386: The Art and Craft of Writing a Romantic Comedy - Interview with Tammy Lough
46:24Today, I have the pleasure of interviewing someone very special. Aside from being an author of a hilarious romantic comedy, she is also a mainstay of the DIY MFA community. This person is, of course, Tammy Lough. Growing up, Tammy had dual-career goals, she wanted to be a nurse and a writer. When she was three she played nurse to her dolls when they got sick, fell off her bed, or broke their bones. She also began writing poems and stories and never stopped. In later years, when multiple sclerosis forced her to leave her career as an intensive care nurse-manager, she came back to her writing with the same passion and drive she brings to everything. This past year, Parallel Pathways published her first romantic comedy and debut novel, Lacey’s Deception. Tammy is a mom of two sons and grandma to three adorable grandchildren. She writes a monthly column, “On the Back Page with Tammy,” for Saturday Writers, a Chapter of the Missouri Writers Guild, and is an active member of the Romance Writers of America and South West Writers. She is also the Romance Columnist for DIY MFA. In this episode Tammy Lough and I discuss: How mistaken identities can be a vehicle for humor, especially in a rom-com. Why she thinks the middle can be the best part of the writing process. What role the rule of three plays in building the tension and humor in her novel. Plus, her #1 tip for writers. For more info and show notes: diymfa.com/386
385: Life Lessons from Food Writing - Interview with Amanda Polick
49:54Today, I have the pleasure of interviewing Amanda Polick. Amanda is a writer, book coach, and food writing columnist for DIY MFA. She began her career with acting and improv, she shifted focus to food writing which led to her being the first dedicated segment producer of Facebook Live for Time Inc. While in that role, she oversaw more than 300 live segments and created the company’s Food Media Junket, bringing in James Beard award-winning and Michelin-Starred chefs for over a dozen food and lifestyle brands. These days, she helps food folks through the book writing process, helping them craft a story only they can tell. Her work has been featured by Cooking Light, Time, Southern Living, Food & Wine, and more.. She lives in Nashville, but a piece of her heart will always belong in California. In this episode Amanda Polick and I discuss: Why food writing can encompass so much more than just the “how-to” element. How to find your own voice and discover what is unique about you in your writing. The importance of challenging yourself as a writer and what you can learn in the process. Plus, her #1 tip for writers. For more info and show notes: diymfa.com/385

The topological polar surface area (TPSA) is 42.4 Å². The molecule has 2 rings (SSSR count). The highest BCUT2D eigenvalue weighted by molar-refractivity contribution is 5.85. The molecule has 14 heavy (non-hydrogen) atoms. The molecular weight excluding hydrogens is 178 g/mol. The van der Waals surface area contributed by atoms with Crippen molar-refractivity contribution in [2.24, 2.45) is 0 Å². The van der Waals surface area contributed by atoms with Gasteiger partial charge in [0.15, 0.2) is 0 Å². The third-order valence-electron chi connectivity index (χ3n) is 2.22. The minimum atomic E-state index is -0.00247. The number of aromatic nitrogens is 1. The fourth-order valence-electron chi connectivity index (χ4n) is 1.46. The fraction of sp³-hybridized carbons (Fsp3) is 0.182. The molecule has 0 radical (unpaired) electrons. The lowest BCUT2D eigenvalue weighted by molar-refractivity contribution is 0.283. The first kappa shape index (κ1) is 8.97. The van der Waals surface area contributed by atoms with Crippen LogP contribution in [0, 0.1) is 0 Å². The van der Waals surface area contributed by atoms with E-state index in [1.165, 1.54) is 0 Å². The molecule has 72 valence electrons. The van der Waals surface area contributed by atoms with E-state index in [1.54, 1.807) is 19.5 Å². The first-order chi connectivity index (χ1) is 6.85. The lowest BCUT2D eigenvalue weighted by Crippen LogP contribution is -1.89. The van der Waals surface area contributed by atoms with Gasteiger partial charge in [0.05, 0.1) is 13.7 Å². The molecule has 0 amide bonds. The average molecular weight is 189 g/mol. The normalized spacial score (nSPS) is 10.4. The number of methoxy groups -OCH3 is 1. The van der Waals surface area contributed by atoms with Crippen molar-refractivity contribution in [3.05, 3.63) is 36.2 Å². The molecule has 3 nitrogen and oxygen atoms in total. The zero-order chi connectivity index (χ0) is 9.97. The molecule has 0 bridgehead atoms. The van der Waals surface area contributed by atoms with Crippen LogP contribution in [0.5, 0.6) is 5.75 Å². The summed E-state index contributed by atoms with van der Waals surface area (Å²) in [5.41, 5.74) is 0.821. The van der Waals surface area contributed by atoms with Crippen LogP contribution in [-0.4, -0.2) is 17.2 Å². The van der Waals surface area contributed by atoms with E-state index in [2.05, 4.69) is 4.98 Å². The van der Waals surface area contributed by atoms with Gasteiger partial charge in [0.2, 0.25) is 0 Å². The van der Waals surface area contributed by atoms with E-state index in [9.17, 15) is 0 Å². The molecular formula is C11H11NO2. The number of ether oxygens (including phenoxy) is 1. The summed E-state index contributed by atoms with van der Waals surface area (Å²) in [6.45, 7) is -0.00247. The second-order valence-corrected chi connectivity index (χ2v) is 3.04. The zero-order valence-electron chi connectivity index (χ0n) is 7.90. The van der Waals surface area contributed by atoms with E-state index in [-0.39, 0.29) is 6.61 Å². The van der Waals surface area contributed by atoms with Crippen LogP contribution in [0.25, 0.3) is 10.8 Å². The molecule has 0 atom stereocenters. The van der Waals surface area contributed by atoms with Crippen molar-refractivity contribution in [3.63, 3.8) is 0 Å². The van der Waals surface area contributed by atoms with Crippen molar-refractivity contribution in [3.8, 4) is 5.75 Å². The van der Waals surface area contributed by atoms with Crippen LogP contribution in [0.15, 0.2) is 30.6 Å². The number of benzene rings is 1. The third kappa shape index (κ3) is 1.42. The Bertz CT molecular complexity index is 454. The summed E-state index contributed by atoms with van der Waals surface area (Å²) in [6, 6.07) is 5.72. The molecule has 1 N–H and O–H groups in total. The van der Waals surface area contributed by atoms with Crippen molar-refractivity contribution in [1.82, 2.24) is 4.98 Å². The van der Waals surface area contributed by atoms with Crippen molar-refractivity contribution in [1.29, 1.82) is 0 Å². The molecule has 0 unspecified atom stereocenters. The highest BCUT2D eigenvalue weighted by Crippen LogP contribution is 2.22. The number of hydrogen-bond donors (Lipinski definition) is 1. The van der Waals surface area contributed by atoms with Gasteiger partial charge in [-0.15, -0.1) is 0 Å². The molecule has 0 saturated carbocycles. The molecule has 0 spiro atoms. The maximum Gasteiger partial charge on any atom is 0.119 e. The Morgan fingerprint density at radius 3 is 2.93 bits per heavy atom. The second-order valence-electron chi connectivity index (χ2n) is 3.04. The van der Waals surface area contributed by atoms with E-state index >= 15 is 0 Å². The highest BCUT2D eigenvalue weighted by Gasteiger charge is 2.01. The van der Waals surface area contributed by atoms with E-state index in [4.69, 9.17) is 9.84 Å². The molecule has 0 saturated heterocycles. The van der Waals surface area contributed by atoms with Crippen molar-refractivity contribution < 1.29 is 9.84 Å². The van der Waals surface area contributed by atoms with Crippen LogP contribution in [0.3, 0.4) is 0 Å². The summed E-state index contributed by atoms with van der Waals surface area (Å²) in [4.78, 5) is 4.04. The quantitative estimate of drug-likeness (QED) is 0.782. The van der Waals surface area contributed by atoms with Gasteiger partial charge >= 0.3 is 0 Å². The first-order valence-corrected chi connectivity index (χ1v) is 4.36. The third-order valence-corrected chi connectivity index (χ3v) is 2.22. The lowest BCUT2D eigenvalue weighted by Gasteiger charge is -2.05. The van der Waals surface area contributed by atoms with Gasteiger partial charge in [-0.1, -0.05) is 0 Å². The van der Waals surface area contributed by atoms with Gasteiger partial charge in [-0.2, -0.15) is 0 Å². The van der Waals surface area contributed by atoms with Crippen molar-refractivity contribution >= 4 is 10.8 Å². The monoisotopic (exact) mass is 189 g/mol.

384: Writing Personal Essays with Honesty, Authenticity, and Hope - Interview with Marcus Harrison Green
51:10Today, I have the pleasure and honor of interviewing Marcus Harrison Green. Marcus is the publisher of the South Seattle Emerald, and a columnist with the Seattle Times. Growing up in South Seattle, he experienced first-hand the impact of one-dimensional stories on marginalized communities, which taught him the value of authentic narratives. After an unfulfilling stint in the investment world during his twenties, Marcus returned to his community with a newfound purpose of telling stories with nuance, complexity, and multidimensionality with the hope of advancing social change. This led him to become a writer and to found the South Seattle Emerald. He was awarded the Seattle Human Rights Commissions’ Individual Human Rights Leader Award for 2020. On a more personal note, Marcus is a word nerd. He is part of our community, and when he reached out to share that he would be publishing his first collection of essays—Readying to Rise—I knew we had to have him on the show. In this episode Marcus Harrison Green and I discuss: How he achieved a unity of voice as he put together his debut essay collection. The importance of looking honestly at ourselves and how that can make society better. Why he loves living the life of the writer and what it allows him to do in the world. Plus, his #1 tip for writers. For more info and show notes: diymfa.com/384